UK providers pay £20 million in compensation as “outage capitals” named

UK providers pay £20 million in compensation as “outage capitals” named

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Five UK service providers paid out automatic compensation worth more than £20 million between July and December 2019.

BT, Sky, TalkTalk, Virgin Media and Zen Internet all signed up to the Ofcom scheme when it launched in April 2019 and since then have compensated customers in excess of £20.7 million, across almost 600,000 payments.

The figures, released by Ofcom, covered delayed repairs following a loss of service (£8/ calendar day), missed repair or provision appointments (£25/ appointment), and delays to the start of a new service (£5/ calendar day).

Breaking down the payments, £9.7 million was paid for delayed repairs following loss of service, £1.6 million for missed appointments and £9.5 million for delayed provision of a new service.

Ofcom said the new figures were “notably higher” than the compensation paid by all providers before the scheme launched. Elsewhere in its report, the regulator further noted that most providers took an average of two days to resolve faults where there was a total loss of service, and the majority were able to resolve nine out of 10 faults within a week.

Meanwhile, NTT DATA UK conducted its own survey, which concluded that 33% of broadband customers in the UK felt “left behind” during lockdown because of internet connection quality.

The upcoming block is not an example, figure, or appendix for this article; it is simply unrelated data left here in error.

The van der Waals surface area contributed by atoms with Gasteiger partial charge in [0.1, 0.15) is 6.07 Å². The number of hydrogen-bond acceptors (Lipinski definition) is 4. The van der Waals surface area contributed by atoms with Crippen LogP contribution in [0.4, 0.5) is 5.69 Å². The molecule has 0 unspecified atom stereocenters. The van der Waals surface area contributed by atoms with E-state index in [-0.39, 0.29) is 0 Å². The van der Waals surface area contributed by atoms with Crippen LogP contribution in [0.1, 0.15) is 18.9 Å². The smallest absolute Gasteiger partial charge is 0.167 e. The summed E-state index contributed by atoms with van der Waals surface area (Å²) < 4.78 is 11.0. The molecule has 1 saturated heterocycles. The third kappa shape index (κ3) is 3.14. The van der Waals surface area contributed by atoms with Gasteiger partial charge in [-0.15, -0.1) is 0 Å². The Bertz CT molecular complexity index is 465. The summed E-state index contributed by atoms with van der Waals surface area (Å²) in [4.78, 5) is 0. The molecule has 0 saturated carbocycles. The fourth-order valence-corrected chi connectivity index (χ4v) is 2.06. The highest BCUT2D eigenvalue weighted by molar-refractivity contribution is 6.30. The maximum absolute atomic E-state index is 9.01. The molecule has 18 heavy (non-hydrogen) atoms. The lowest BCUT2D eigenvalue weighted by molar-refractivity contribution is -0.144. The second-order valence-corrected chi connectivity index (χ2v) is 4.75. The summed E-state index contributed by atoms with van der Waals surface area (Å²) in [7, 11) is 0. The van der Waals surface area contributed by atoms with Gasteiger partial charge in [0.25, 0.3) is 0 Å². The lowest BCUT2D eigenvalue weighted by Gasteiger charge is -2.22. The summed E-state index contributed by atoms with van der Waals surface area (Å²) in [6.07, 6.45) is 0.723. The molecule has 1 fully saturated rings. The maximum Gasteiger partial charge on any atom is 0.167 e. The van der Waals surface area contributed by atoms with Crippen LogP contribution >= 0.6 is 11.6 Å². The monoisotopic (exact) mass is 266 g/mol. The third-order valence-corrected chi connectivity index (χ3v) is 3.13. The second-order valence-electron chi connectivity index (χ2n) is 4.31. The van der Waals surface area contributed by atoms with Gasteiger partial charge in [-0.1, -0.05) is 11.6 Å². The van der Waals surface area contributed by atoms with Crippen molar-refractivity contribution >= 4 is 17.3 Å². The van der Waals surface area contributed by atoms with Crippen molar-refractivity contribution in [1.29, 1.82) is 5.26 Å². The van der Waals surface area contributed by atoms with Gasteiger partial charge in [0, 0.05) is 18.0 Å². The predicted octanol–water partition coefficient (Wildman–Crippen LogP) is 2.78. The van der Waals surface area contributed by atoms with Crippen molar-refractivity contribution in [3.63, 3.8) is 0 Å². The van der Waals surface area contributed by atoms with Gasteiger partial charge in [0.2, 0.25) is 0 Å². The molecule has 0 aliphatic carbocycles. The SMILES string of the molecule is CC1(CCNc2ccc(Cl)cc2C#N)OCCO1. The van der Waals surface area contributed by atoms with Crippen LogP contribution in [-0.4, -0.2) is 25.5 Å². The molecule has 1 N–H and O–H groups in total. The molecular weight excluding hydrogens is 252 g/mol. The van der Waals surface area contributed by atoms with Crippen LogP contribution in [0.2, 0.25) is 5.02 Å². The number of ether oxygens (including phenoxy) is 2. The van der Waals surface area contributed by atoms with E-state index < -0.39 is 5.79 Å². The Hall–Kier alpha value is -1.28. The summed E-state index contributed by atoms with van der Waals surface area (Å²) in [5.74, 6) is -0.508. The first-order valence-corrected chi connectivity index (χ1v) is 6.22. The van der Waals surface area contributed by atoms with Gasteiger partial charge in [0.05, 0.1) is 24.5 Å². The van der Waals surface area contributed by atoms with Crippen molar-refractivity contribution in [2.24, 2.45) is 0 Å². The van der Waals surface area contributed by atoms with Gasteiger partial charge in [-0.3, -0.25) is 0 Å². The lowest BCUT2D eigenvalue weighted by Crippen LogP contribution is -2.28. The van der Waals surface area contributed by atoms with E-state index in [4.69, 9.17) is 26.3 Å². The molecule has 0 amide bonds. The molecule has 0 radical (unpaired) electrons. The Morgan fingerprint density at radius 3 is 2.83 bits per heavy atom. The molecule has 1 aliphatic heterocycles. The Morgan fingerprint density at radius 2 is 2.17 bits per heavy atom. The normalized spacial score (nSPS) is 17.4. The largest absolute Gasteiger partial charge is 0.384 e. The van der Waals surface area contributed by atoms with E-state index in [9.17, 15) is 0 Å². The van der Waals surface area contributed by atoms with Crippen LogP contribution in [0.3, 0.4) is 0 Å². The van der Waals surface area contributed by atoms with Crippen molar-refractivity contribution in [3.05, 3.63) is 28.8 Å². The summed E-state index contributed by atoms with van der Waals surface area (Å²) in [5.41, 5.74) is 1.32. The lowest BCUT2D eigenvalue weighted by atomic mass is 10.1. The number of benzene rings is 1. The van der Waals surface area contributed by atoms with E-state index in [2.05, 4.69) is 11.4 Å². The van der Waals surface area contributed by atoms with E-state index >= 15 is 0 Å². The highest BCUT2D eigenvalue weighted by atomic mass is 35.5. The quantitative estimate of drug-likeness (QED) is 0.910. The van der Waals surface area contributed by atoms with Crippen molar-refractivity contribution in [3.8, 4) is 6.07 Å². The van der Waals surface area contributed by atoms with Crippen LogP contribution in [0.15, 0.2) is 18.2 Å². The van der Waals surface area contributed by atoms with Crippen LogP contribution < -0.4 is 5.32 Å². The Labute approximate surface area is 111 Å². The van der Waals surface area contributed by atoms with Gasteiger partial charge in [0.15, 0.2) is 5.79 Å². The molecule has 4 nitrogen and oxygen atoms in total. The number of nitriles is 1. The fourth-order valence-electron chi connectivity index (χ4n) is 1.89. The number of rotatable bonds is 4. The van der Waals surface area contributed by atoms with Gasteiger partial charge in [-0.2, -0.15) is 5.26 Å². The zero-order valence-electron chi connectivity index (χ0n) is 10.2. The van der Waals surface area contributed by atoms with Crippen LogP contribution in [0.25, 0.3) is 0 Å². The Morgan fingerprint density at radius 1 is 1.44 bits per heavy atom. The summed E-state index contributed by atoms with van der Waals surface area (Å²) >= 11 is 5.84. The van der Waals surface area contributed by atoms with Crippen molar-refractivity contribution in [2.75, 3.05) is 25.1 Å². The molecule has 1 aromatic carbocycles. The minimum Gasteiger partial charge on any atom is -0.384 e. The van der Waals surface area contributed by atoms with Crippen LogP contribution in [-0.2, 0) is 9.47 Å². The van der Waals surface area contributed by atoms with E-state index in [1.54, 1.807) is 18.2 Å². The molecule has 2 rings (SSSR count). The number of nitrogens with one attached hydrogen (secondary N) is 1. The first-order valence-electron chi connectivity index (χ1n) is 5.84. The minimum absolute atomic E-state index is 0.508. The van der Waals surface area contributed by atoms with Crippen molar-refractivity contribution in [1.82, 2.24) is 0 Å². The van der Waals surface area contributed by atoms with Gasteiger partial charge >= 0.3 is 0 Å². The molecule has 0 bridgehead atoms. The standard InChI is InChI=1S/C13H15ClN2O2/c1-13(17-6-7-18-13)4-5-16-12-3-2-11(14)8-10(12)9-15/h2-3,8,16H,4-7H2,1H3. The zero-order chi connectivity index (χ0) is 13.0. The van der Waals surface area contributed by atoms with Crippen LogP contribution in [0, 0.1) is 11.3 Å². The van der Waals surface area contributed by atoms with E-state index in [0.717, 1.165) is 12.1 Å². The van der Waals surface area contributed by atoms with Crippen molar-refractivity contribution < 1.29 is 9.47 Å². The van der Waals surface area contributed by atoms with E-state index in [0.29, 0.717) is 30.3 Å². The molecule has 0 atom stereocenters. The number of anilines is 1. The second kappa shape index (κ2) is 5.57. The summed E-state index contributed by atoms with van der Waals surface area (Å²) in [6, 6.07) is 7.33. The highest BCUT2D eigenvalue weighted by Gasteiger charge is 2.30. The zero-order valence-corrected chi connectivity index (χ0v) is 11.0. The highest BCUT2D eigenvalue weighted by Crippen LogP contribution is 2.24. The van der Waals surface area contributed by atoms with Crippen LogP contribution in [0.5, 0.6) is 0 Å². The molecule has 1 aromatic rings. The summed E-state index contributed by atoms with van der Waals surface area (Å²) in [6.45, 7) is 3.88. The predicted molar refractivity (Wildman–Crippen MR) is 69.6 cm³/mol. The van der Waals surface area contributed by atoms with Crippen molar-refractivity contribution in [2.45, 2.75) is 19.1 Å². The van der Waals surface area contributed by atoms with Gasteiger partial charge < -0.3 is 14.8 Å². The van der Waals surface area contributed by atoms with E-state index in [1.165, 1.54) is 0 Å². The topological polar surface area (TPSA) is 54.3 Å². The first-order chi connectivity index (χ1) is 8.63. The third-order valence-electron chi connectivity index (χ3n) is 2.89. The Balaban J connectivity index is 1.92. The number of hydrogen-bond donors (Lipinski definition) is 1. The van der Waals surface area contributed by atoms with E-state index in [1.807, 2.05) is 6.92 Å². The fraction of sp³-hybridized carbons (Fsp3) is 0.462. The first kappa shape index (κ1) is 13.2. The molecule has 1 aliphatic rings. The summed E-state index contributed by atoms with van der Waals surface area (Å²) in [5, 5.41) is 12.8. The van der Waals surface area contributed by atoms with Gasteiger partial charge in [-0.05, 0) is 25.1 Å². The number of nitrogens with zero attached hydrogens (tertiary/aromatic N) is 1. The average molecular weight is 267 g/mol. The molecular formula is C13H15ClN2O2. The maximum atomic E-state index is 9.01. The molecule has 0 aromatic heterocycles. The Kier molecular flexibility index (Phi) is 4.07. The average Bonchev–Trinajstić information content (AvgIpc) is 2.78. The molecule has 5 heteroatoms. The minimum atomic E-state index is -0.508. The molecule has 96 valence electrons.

The firm's Roei Haberman, SVP of sales transformation and head of TMT, said: “Innovation will be the main priority for the industry moving forwards, with new frontiers being explored, such as the use of artificial intelligence for network capacity planning. It’s innovations like this which will keep operators responsive and ahead of future network challenges.”

The findings back observations shared by ThousandEyes, which was recently acquired by Cisco. It launched its first Internet Performance Report earlier this month, showing that disruptions were up 63% in March 2020 over January, and remained elevated through the first half of 2020 compared to pre-pandemic levels.

The news also coincided with new data from which confirmed that five million UK consumers had suffered a broadband outage lasting more than three hours in the last year.

CommScope’s SVP of international, Phil Sorsky, said: “This latest research shines a light on the critical need for reliable broadband connectivity. We’re in an unprecedented time. Millions of people are now relying on connectivity to work and communicate, and for small businesses and remote workers, a consistent broadband connection could ultimately be the difference between success and failure. Over the past few months, speedy and reliable broadband has become a crucial part of everyday lives.

“It is only by delivering fibre-based broadband that we can adequately allocate enough bandwidth for everybody to maximise both their professional and leisure requirements, and reduce the risk of potential outages,” Sorsky said.

Further, that research named Bristol as the UK’s “outage capital” with 169 hours of internet loss recorded. At more than 54 hours, the longest single outage was recorded in Leeds, while London had the highest number of outages at more than seven within the last year. At the other end of the scale, Cardiff, Wales, was praised for the reliability of its connection.

Sorsky added: “While we’ll need to pay close attention to the nation’s ‘outage capitals’, such as Bristol and London, it’s also important to focus on addressing the lack of broadband infrastructure in rural non-spots. As we upgrade our connectivity as a nation, we must ensure these areas are not left further behind by the impact of lockdown and have the necessary fibre and wireless technology to enable greater growth and the ability to work remotely throughout the UK.” 




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